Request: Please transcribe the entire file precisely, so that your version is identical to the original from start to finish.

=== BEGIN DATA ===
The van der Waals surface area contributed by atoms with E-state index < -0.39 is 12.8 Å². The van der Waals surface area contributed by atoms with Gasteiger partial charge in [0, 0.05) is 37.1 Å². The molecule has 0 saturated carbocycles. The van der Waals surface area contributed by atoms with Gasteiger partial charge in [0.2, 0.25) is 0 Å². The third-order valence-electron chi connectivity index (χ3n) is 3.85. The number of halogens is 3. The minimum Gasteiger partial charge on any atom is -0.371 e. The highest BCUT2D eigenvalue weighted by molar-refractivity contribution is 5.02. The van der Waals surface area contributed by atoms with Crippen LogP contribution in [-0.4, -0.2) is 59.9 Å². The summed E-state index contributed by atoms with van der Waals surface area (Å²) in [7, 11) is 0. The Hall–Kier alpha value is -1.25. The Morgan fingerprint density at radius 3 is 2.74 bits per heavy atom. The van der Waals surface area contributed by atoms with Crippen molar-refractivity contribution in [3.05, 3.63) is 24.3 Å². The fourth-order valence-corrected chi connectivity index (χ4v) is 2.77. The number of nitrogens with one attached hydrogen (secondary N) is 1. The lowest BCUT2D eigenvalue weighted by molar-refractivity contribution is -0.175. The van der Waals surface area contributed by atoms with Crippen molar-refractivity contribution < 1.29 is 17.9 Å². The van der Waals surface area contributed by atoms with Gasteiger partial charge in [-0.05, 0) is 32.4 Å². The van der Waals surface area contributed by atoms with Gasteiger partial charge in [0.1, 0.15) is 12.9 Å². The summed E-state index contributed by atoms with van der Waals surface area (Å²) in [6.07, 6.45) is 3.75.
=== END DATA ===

The van der Waals surface area contributed by atoms with E-state index < -0.39 is 12.8 Å². The van der Waals surface area contributed by atoms with Gasteiger partial charge in [0, 0.05) is 37.1 Å². The molecule has 0 saturated carbocycles. The van der Waals surface area contributed by atoms with Gasteiger partial charge in [0.2, 0.25) is 0 Å². The third-order valence-electron chi connectivity index (χ3n) is 3.85. The number of halogens is 3. The minimum Gasteiger partial charge on any atom is -0.371 e. The highest BCUT2D eigenvalue weighted by molar-refractivity contribution is 5.02. The van der Waals surface area contributed by atoms with Crippen LogP contribution in [-0.4, -0.2) is 59.9 Å². The summed E-state index contributed by atoms with van der Waals surface area (Å²) in [7, 11) is 0. The Hall–Kier alpha value is -1.25. The Morgan fingerprint density at radius 3 is 2.74 bits per heavy atom. The van der Waals surface area contributed by atoms with Crippen molar-refractivity contribution in [3.05, 3.63) is 24.3 Å². The fourth-order valence-corrected chi connectivity index (χ4v) is 2.77. The number of nitrogens with one attached hydrogen (secondary N) is 1. The lowest BCUT2D eigenvalue weighted by molar-refractivity contribution is -0.175. The van der Waals surface area contributed by atoms with Crippen molar-refractivity contribution < 1.29 is 17.9 Å². The van der Waals surface area contributed by atoms with Gasteiger partial charge in [-0.05, 0) is 32.4 Å². The van der Waals surface area contributed by atoms with Gasteiger partial charge in [0.1, 0.15) is 12.9 Å². The summed E-state index contributed by atoms with van der Waals surface area (Å²) in [6.07, 6.45) is 3.75.